I Think: Trigger warnings are a must
Ratna Gill, social activist, Mumbai
I work at a non-profit called Aangan Trust that works to prevent serious child harm — trafficking, labour, early marriage, abuse — across India. I grew up near Washington, D.C. and I moved to Mumbai almost two years ago to start my work with Aangan. This was in large part because I was feeling disconnected from grassroots work and wished to spend time with the communities I aim to serve. For me, this is survivors of sexual violence who come from vulnerable communities, because I believe they are the ones whose voice is most often not heard (or worse, silenced).
I prefer to get my news in the form of long-form pieces (think Caravan or Newslaundry), because it is frustrating to me to read about events without having them situated in their larger contexts. If I am sitting down to read news, I want to feel like I’ve gained a holistic understanding of an issue rather than consumed a headline or listicle.
I avoid news about sexual violence almost completely because so much of my work consists of reading stories of abuse (whether real incidents or case studies), I find it extremely draining to read about rape outside of work hours. That being said, of course, when my cup is feeling full and I have properly engaged in self-care, it is a topic that I am passionate about understanding so I do engage with news about violence to continue to grow my competency as an advocate.
For me, it is a physical reaction first [to news on sexual violence]. The news impacts me viscerally and my skin starts to crawl. I have to think critically about whether I want to keep reading, with every passing paragraph. This is why I appreciate trigger warnings immensely. They allow me to figure out if I am in the right head space to intake the information.
Reporting on sexual violence often uses a single person’s experience to draw readers in. But I can’t help but wonder: is everyone having the same reaction as I am? The impact of such pieces is powerful. But are cis, straight men who have not experienced abuse feeling their skin crawl the way I am? Is that the goal? If so, are we putting our suffering on display in an effort to persuade the apathetic or the oppressors?
If the goal of personal stories is to allow survivors the liberation and the voice to speak openly to their experience, I could not be more on board. I am on that team! If the goal is to make ourselves vulnerable once again to an audience that will not be persuaded by our pain, I think we need to look at that choice a bit more critically.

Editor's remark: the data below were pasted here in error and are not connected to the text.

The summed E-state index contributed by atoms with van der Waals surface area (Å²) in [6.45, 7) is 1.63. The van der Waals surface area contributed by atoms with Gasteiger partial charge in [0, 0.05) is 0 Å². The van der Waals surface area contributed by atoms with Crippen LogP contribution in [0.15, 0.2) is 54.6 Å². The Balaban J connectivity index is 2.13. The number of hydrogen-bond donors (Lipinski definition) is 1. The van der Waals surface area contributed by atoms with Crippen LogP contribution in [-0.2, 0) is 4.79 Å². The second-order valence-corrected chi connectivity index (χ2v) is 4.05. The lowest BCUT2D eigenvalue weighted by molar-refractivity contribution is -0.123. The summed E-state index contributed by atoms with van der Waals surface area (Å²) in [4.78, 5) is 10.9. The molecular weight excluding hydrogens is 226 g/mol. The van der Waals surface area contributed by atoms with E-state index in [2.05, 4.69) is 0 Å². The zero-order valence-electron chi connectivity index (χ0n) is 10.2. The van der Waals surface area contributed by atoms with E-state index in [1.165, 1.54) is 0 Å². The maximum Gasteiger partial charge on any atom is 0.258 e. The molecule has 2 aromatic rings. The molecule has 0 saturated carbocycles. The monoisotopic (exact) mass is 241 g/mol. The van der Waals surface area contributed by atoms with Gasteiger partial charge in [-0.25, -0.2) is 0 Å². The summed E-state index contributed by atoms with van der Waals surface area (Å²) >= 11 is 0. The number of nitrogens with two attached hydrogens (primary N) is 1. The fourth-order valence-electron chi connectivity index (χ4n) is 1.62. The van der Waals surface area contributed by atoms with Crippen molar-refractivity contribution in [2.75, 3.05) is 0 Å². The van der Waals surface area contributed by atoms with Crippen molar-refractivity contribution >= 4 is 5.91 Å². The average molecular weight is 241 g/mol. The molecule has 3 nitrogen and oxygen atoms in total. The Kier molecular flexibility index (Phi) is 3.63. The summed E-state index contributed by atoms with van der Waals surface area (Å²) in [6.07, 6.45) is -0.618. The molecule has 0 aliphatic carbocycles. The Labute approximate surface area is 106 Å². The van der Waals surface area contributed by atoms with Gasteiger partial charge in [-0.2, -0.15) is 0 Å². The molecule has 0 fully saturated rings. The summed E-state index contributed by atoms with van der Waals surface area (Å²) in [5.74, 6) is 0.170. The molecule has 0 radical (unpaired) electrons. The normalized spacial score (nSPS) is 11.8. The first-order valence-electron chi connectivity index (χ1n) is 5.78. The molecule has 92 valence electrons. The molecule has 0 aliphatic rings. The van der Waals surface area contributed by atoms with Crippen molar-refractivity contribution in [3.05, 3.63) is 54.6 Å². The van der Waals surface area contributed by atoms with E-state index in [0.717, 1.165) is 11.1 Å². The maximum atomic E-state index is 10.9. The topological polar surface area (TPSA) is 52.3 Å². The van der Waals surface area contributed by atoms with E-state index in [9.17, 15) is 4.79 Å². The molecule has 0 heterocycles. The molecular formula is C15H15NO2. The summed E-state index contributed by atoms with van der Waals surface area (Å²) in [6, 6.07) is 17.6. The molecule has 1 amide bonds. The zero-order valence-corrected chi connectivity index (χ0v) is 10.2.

I think the media can support survivors by reporting on sexual violence as a systemic issue. Rather than writing an eye-grabbing piece when a minor is raped or a scandal occurs in a shelter home, cover systemic issues like patriarchal gender norms, political apathy, and our history as a country — some of the many factors acting upon our relationship with violence and misogyny.
Five women were raped every day in Delhi last year; 350 crimes against children are committed every day, across the country. In 98% of sexual violence incidents, the perpetrator is someone well known to the victim. These metrics are available publicly, but we also know that cases are grossly under-reported. I have seen this first-hand because this is one of the issues that Aangan works on: to bridge the gap between incidents a child might share with a trusted adult vs. cases the child goes on to formally report to the police. It starts with us. Each of us needs to interrogate the toxic patriarchy or violence that exists within us and do what we can to dismantle it.
Media, non-profits, therapists, et al. can support us on this journey, but at the end of the day it is deeply personal work that each of us has to do because sexism and violence are structural and systemic. Of course, we must not forget the role that the underlying forces of poverty and patriarchy will continue to play. We cannot combat this issue without dismantling the idea that violence is somehow “okay,” or often, a sign of strength. We cannot effectively push back against abuse without considering what role poverty has to play in inter-generational violence and oppression.
Discussing gender norms, particularly with young men and boys, is crucial. My focus would be to show my audience the forest through the trees: start to investigate the larger systemic undercurrents that are part of the fabric of our society (and perhaps all societies) to interrogate what we as a country can collectively do to dismantle a system that supports sexual violence and abuse.